The national bishops’ conference in the 1990s set up a committee to investigate what could be done on a national level and to present possible policies to remedy the problem. Unfortunately, the committee’s recommendations were not accepted by the national conference since the media light on abuse had shifted focus to some other news item. Some bishops, though, decided on their own to create policies for their dioceses based on the committee’s recommendations. Ignoring the committee’s recommendations would come back to haunt many bishops in 2002.
Most bishops and religious orders dealt with perpetrators of abuse by sending the abuser to a psychological treatment center for priests and religious to go through the treatment program. He would then be allowed to return to his diocese, where the bishop would assign him to another parish. The therapists told the bishops that the abuser was safe to be allowed to minister again. In reality, the abuser would abuse again, and the process would start over. The bishops relied too heavily on therapists most of the time in allowing abusers to return to ministry. Cafardi discusses what was happening with therapy centers and how they allowed patients to minister outside the center at nearby parishes, where some continued abusing children.
Cafardi reviews what the American bishops have learned from events before 2002, mainly the need to act quickly and publicly when an accusation is presented to them. They have learned not to sweep things under the carpet but to deal with the situation, to offer and provide pastoral and other legitimate aid to victims, and to have a policy and procedural plan for sexual misconduct committed by anyone working with their dioceses. This was a costly and disturbing lesson for them to learn.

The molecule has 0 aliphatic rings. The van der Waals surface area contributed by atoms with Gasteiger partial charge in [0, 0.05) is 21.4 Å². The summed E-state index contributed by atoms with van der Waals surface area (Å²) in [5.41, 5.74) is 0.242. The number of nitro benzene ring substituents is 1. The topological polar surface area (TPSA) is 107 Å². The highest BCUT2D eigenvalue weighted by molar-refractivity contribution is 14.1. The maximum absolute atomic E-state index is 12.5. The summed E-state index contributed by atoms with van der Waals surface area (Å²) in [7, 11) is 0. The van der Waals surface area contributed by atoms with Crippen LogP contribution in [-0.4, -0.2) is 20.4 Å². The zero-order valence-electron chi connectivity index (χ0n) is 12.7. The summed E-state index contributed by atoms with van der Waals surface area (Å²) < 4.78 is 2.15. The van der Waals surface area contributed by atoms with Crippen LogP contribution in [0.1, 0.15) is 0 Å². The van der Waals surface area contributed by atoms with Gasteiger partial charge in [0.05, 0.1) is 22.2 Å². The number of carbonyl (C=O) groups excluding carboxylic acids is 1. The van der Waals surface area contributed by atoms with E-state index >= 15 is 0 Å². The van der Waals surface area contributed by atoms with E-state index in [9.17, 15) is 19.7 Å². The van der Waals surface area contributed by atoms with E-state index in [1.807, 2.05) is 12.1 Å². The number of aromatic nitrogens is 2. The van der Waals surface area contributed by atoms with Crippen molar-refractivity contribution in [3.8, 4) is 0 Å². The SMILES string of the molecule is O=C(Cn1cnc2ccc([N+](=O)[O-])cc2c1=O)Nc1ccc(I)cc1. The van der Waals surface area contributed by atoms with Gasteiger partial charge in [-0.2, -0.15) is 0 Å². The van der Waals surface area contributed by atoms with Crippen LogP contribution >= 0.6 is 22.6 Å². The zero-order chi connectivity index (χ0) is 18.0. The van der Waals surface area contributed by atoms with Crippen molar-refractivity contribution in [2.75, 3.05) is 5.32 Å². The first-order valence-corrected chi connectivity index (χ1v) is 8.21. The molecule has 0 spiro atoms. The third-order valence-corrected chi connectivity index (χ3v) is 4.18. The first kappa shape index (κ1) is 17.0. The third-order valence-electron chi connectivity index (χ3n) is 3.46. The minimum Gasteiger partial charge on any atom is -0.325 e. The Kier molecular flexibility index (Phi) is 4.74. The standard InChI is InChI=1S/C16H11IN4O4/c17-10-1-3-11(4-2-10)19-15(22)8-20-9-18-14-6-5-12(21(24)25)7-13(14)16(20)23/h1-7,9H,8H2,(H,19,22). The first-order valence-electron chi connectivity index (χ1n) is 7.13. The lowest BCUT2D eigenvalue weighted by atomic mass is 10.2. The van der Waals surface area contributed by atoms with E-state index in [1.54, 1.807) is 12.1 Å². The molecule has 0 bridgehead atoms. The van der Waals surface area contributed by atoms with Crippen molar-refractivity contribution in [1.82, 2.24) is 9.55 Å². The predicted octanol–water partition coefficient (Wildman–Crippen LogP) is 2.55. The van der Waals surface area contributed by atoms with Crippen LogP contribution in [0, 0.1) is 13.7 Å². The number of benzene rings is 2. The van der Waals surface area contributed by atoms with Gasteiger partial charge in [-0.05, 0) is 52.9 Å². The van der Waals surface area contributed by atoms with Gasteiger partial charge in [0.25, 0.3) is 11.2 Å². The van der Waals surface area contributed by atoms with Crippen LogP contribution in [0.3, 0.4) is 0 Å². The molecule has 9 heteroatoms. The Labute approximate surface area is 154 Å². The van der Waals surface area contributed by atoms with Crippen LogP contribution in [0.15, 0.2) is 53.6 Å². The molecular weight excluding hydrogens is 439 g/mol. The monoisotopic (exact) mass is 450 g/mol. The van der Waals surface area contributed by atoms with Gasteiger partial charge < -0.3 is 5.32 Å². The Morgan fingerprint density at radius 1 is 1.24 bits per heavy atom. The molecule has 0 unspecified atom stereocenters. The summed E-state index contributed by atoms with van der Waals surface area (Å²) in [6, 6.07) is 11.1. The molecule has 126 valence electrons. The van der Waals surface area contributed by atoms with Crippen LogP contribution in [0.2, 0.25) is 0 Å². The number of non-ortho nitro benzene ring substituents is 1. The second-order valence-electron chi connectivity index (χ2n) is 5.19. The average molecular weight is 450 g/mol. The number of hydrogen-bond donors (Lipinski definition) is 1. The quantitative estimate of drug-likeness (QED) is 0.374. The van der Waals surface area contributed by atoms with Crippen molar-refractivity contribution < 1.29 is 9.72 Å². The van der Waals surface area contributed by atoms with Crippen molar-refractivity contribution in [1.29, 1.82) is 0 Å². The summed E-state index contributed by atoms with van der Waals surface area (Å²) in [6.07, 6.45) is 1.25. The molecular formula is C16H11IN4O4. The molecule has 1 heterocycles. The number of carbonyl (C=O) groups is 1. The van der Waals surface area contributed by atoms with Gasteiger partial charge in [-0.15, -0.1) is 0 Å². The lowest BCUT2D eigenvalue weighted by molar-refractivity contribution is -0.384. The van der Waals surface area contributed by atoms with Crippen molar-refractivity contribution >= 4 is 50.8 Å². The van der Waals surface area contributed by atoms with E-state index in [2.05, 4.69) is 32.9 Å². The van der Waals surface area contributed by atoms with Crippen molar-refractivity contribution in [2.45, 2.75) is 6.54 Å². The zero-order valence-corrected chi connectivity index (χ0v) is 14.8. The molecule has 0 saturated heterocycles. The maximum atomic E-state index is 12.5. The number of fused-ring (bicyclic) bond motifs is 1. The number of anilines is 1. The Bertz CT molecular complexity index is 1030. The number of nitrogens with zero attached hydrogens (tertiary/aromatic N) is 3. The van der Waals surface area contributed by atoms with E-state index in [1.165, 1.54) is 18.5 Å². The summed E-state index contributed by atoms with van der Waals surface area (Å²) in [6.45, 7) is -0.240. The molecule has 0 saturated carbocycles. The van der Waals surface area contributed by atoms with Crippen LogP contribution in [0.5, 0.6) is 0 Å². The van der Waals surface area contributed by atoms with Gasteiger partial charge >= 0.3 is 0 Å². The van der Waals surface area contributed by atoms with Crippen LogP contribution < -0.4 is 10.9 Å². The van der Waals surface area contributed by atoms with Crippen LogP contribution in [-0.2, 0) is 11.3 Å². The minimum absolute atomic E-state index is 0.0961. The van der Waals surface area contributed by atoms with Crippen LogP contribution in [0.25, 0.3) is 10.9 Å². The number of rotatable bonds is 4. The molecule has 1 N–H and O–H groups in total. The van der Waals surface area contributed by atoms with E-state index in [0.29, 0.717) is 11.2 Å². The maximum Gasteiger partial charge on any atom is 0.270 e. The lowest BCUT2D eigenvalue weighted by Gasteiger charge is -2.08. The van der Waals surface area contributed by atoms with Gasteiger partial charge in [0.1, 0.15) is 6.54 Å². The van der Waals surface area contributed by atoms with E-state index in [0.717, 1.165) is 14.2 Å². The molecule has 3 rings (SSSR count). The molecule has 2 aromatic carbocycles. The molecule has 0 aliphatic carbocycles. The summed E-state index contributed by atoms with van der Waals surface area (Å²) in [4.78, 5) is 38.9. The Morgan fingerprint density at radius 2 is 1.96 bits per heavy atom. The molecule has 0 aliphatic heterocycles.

Almost a quarter of the book is devoted to endnotes; Cafardi documents his sources exhaustively. He provides a timeline of the sexual abuse canonical legislation and cases, as well as a bibliography that includes newspapers, journals, books, Internet sites, and other sources. His thorough historical synopsis of the child abuse response of the American bishops examines the issue from canonical, civil law, and historical points of view. This book is highly recommended to those interested in the history of the Catholic Church sexual abuse scandal and what was - or was not - done by the bishops.
Nicholas P. Cafardi is dean emeritus of the Duquesne University School of Law. He received his undergraduate degree from the Gregorian University in Rome, his master’s degree in philosophy from Duquesne University, his law degree from the University of Pittsburgh, and his licentiate in canon law from the University of St. Thomas in Rome. He was an original member of the United States Conference of Catholic Bishops National Review Board for the Protection of Children and Youth (otherwise known as the National Review Board) and was its second chairman until June 2005. He is the author of Tax Exempt Organizations (2008), Understanding Nonprofit and Tax Exempt Organizations (2006), and Legal Process and Procedure (2002), and co-authored with Cardinal Adam Maida Church Property, Church Finances, and Church-Related Corporations (1983).